19 Mar Comments in Body Positivity
Recently I’ve seen a lot of posts on Instagram which has been making me think more about myself, body positivity, and society in general.
Last year I got more into body acceptance, followed many people on Instagram and Twitter who have learnt to appreciate themselves regardless of what size they are. They learnt to accept who they are and are unapologetic for it because they have no reason to be sorry for existing as they are. There are men and women out there who are challenging the social norm of body acceptance, they are saying any size that you are happy with for yourself is okay. They are taking health out of the equation, they are showing that being a size 26 for example, doesn’t mean you can’t dance; they are saying don’t let your body weight hold you back from doing something you love. I’ve seen size 22’s doing yoga which made me want to start because I thought I was too big for it, it’s made me find a healthy outlet for stress and my anxiety. By them doing things others perceived as unconventional, it’s helped others become who they truly are and have come to love the curves, the cellulite, the thunder thighs, because it’s their own body and they deserve love it. Obviously if you are unhealthy, look after yourself, but the body positive movement focuses on your happiness with your body, on ensuring your mental health about your body is positive. As a wonderful hashtag says, “All bodies are good bodies“.
One of the things I love about the body positivity movement is the amount of women who show off their bodies, who aren’t ashamed of themselves because they have nothing to be ashamed of. I like to think I’m getting there as I show off more skin than I think I ever have before, not for anyone, just because I feel comfortable showing it off. Which is where Melissa (@yourstruelymelly) comes in and what’s led me to writing this post. She doesn’t know it, but she has helped me a lot. I’ve been trying to think of the best way to describe her, but the only thing I can think of is that she’s herself, and because of that she’s incredible in every aspect of the word. She fights for the body positivity movement, she fights for what she stands in, and personally, she helps show the good in humanity. I would highly recommend checking her out.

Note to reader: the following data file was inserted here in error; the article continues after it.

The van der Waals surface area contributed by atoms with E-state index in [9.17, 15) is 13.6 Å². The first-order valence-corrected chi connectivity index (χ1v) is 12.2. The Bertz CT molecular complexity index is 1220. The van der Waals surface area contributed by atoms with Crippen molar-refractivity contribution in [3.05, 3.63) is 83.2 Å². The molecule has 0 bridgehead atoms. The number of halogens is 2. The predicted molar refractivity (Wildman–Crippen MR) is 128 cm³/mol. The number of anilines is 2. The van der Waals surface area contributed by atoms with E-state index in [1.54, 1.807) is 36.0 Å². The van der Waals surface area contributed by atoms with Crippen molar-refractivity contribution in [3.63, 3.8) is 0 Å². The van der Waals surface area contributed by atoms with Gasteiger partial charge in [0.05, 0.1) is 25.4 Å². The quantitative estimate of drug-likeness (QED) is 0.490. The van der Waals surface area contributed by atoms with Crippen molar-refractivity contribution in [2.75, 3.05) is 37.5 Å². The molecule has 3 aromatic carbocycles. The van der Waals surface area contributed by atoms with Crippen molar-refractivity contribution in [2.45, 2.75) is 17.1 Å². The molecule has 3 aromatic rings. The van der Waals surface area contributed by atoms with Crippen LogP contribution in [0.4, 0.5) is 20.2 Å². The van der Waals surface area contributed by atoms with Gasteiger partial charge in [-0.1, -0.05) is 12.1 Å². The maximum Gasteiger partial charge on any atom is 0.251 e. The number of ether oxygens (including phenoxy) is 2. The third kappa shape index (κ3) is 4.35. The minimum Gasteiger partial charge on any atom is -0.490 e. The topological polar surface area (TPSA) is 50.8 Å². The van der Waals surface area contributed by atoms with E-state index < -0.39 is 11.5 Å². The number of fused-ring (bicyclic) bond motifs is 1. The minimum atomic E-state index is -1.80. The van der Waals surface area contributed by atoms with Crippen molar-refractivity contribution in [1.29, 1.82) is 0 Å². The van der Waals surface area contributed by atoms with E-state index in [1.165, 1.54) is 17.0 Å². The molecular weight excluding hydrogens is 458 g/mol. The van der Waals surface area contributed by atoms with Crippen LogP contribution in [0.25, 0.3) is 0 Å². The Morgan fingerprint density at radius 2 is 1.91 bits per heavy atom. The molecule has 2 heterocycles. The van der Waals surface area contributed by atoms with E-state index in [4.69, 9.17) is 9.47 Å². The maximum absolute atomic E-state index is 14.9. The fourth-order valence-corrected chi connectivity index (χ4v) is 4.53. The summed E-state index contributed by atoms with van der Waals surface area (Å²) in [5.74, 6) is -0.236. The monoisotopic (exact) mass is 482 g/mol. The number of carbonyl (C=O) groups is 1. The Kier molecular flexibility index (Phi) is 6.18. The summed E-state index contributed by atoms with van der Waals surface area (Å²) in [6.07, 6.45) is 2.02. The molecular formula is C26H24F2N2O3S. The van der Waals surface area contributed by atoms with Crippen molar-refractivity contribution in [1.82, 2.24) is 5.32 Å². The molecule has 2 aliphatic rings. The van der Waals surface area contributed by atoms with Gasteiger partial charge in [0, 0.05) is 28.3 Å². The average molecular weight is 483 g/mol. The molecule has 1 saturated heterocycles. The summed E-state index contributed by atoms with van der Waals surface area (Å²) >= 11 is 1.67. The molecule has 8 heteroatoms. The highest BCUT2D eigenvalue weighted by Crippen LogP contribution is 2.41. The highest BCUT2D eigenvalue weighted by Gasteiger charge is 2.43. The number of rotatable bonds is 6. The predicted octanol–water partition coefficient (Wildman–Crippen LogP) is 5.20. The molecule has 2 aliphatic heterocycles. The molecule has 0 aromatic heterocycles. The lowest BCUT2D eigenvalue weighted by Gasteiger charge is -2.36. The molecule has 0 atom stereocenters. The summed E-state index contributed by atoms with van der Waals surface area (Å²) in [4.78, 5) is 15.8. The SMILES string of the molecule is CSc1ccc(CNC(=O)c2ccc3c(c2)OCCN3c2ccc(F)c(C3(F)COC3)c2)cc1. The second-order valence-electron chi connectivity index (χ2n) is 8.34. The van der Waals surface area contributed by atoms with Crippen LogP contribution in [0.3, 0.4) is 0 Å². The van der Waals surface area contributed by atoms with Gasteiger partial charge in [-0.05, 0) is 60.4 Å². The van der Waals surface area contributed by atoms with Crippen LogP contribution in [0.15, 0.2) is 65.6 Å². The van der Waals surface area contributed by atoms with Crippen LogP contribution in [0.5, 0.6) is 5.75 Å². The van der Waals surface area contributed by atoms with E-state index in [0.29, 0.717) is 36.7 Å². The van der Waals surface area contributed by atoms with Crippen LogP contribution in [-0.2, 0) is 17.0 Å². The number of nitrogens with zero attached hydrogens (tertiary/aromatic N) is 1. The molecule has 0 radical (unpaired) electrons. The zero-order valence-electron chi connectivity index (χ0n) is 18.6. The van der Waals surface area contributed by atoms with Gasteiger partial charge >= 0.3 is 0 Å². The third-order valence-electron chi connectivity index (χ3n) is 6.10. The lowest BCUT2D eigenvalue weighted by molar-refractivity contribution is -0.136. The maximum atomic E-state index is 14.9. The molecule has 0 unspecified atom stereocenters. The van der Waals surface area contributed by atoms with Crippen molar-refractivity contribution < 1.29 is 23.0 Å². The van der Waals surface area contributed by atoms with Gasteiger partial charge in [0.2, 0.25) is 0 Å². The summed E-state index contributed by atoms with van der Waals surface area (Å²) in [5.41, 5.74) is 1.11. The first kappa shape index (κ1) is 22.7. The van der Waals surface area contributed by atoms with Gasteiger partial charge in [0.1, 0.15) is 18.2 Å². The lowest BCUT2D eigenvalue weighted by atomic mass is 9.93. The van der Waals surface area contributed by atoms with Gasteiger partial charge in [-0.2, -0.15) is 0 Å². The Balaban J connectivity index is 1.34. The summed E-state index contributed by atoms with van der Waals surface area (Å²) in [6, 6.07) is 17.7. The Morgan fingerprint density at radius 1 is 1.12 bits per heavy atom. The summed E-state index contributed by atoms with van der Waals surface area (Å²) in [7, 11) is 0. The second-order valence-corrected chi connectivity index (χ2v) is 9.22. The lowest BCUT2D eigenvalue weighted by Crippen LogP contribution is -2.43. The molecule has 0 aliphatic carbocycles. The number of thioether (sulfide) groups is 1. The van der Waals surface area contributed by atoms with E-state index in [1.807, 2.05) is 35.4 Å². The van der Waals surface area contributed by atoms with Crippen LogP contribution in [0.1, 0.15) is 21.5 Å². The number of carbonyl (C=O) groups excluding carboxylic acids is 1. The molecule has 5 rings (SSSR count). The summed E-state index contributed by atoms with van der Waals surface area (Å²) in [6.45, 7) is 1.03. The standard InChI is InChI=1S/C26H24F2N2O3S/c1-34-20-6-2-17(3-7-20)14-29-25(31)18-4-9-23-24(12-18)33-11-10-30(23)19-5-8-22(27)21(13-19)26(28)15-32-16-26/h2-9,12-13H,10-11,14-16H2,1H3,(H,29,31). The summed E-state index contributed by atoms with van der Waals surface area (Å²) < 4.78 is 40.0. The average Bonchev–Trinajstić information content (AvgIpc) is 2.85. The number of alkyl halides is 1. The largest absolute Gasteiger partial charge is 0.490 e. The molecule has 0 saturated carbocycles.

She recently posted a photo of herself in a mesh body suit, she’s celebrating herself, she’s embracing herself and she’s making it look amazing doing so. Unfortunately this is where the society aspect of this post come in, she asks politely that only women or other gender minorities comment, or that any CIS males (Cisgender; People whose gender identity match the sex they were assigned at birth; Males who were born male and identify as male) do no comment about her body.
What’s wrong with that request? The fact that it has to be there.